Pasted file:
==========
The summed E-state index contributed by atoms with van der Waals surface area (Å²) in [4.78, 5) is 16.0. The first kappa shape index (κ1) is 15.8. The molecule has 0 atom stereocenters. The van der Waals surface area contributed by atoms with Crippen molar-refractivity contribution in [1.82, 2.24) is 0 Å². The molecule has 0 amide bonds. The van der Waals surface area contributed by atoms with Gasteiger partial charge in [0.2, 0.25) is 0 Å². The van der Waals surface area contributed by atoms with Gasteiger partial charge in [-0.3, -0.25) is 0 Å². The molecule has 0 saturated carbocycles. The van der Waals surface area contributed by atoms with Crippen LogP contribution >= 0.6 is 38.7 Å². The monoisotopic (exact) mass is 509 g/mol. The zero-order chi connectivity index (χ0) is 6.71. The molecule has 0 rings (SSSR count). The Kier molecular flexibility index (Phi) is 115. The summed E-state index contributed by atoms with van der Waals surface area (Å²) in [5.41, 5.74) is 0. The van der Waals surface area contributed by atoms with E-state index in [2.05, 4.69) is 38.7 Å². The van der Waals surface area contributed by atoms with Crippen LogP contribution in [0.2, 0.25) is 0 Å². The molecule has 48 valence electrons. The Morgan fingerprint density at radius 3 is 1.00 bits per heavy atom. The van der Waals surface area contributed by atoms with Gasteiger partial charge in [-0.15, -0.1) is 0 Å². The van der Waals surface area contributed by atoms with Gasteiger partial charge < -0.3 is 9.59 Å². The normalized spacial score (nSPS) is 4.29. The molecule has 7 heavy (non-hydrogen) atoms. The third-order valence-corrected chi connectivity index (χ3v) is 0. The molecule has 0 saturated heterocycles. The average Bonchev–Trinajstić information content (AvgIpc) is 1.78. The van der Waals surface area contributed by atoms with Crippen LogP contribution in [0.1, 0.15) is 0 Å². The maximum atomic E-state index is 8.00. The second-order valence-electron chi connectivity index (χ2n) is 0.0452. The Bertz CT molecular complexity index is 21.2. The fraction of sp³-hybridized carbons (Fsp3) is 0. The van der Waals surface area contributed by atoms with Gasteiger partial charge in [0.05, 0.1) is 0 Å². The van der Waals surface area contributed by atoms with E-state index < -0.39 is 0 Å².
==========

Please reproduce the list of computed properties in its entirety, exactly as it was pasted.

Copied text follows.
The summed E-state index contributed by atoms with van der Waals surface area (Å²) in [4.78, 5) is 16.0. The first kappa shape index (κ1) is 15.8. The molecule has 0 atom stereocenters. The van der Waals surface area contributed by atoms with Crippen molar-refractivity contribution in [1.82, 2.24) is 0 Å². The molecule has 0 amide bonds. The van der Waals surface area contributed by atoms with Gasteiger partial charge in [0.2, 0.25) is 0 Å². The van der Waals surface area contributed by atoms with Gasteiger partial charge in [-0.3, -0.25) is 0 Å². The molecule has 0 saturated carbocycles. The van der Waals surface area contributed by atoms with Crippen LogP contribution >= 0.6 is 38.7 Å². The monoisotopic (exact) mass is 509 g/mol. The zero-order chi connectivity index (χ0) is 6.71. The molecule has 0 rings (SSSR count). The Kier molecular flexibility index (Phi) is 115. The summed E-state index contributed by atoms with van der Waals surface area (Å²) in [5.41, 5.74) is 0. The van der Waals surface area contributed by atoms with E-state index in [2.05, 4.69) is 38.7 Å². The van der Waals surface area contributed by atoms with Crippen LogP contribution in [0.2, 0.25) is 0 Å². The molecule has 48 valence electrons. The Morgan fingerprint density at radius 3 is 1.00 bits per heavy atom. The van der Waals surface area contributed by atoms with Gasteiger partial charge in [-0.15, -0.1) is 0 Å². The van der Waals surface area contributed by atoms with Gasteiger partial charge < -0.3 is 9.59 Å². The normalized spacial score (nSPS) is 4.29. The molecule has 7 heavy (non-hydrogen) atoms. The third-order valence-corrected chi connectivity index (χ3v) is 0. The molecule has 0 saturated heterocycles. The average Bonchev–Trinajstić information content (AvgIpc) is 1.78. The van der Waals surface area contributed by atoms with Crippen LogP contribution in [0.1, 0.15) is 0 Å². The maximum atomic E-state index is 8.00. The second-order valence-electron chi connectivity index (χ2n) is 0.0452. The Bertz CT molecular complexity index is 21.2. The fraction of sp³-hybridized carbons (Fsp3) is 0. The van der Waals surface area contributed by atoms with Gasteiger partial charge in [0.05, 0.1) is 0 Å². The van der Waals surface area contributed by atoms with E-state index < -0.39 is 0 Å².